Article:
The hotel was privatized in the early 2000s. The new owner, perhaps not the most competent businessman in town, maintained that it was impossible to manage the hotel in a sustainable way. His claim was relayed in the press and so the hotel’s fate was settled. In 2014, in spite of the strong opposition from architects and historians, the hotel was demolished under the pretence that it was an unprofitable, unsustainable structure that couldn’t be fixed.
The building of Transgas, Prague. Photo: Ondrej Kohout
Zikmund-Lender also analysed the case of the Transgas building erected in Prague between 1972 and ’78 in the Brutalist style as a control center for the Transgas pipeline. Part of the complex served as the Federal Ministry of Fuel and Energy. At the time, people assumed that the state would take care of the building forever. But that didn’t happen. Politics changed and the public spaces were left to degrade. The Transgas building was being demolished while we were discussing its fate in the Nonument Symposium.
Zikmund-Lender ended his contribution to the symposium with 5 requests:
1. Stop pretending that this is not political! This architecture is socialist in many ways. It was paid by the state and it promotes the idea of modernity without capitalism.
2. Ask questions while you can. The career of the architects of these buildings plummeted after 1989. They were made to feel guilty, sometimes they were even fired from their positions. We have to talk with them, understand the circumstances and context of their work.
3. Forget Brutalism and Le Corbusier. In the East, architects of these decades knew about Le Corbusier and about Brutalism in France and the UK but they interpreted it in their own way.
4. Your building is our city: public interest and not just private interest has to be taken into consideration. We don’t need new buildings, we need to think about the carbon footprint of new constructions.
5. Stop lying about the real reason to take down these buildings. Instead, research, understand and don’t judge. Fight and resist their demolition.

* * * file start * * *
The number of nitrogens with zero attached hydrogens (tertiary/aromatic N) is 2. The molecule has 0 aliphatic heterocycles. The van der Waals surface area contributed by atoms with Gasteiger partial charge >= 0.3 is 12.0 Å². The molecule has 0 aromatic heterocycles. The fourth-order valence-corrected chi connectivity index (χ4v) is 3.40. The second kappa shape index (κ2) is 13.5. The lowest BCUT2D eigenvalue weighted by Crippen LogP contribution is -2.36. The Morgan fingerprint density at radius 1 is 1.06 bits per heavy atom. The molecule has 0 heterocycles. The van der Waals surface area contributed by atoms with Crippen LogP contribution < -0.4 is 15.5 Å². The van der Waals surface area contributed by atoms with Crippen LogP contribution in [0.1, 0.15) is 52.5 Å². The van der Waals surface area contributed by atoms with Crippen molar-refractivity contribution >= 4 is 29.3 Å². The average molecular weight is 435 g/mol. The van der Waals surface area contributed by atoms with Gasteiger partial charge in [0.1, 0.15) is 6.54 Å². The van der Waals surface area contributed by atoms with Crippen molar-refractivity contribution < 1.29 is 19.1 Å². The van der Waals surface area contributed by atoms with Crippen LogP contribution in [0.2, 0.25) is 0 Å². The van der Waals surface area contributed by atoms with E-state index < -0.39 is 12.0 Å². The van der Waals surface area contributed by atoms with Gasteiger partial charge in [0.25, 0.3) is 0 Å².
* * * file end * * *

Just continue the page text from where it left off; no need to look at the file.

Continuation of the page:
Bratislava Castle, Baroque garden. Photo
Architecture historian Peter Szalay recounted the absurd history of the renovations of the Bratislava Castle. Burnt in the 19th century, the castel was left as a slowly deteriorating ruin until the middle of the 20th century. It was then remodelled in a Neo-Romantic style with a decidedly modern interior. The castle has recently been revamped again. This time in Neo-Baroque style with white stucco and gold that are supposed to bring back a certain idea of the glorious past of the city.
Things got even stranger when it was decided to build a garage under the castle. Remains of Celtic cities were found underground but, instead of renouncing the parking lot, the city decided to quietly push aside some of the Celtic remains into a small space. Then they built the garage and put a Baroque garden on top. The decision demonstrates the irrationality of this type of nationalism, the self-narcissism of a choice one would expect from an absolute monarch.
Similar manipulative rhetoric is sometimes used to justify the destruction of modernist buildings, Szalay concluded. Sometimes the destruction is presented as being part of a “healing process”, sometimes it’s the “un-ecological state” of the building that is used as an excuse.
Historian Vladimir Dulović brought our attention to the fate of the Genex Tower, aka Western City Gate, one of the icons of New Belgrade and its brutalist architecture. A symbol still visible, but now almost abandoned.
Western city gate was built in 1980 in the brutalist style by architect Mihajlo Mitrović. It is formed by two towers connected with a two-storey bridge and a revolving restaurant at the top. The taller tower is residential, while the other one was owned by the Genex company.
After the war, socialist Yugoslavia was perceived as negative and embarrassing. The Genex tower was left empty and is now covered by a huge billboard, the concrete shows signs of damage and the communal areas are left in very bad conditions. The owners have tried several times to sell the building but no one was wants to bid. On the other hand, Brutalism is very fashionable again, tourists in Belgrade are eager to see “something very communist” and residents of the tower understand that the place still has a lot of potential. However, the government is not intervening and most people within Serbia don’t appreciate what they see as “Socialist architecture”. What protects the building now are the residents who live there and its huge size (it enjoys the aura of being the tallest building in Belgrade but not for long.)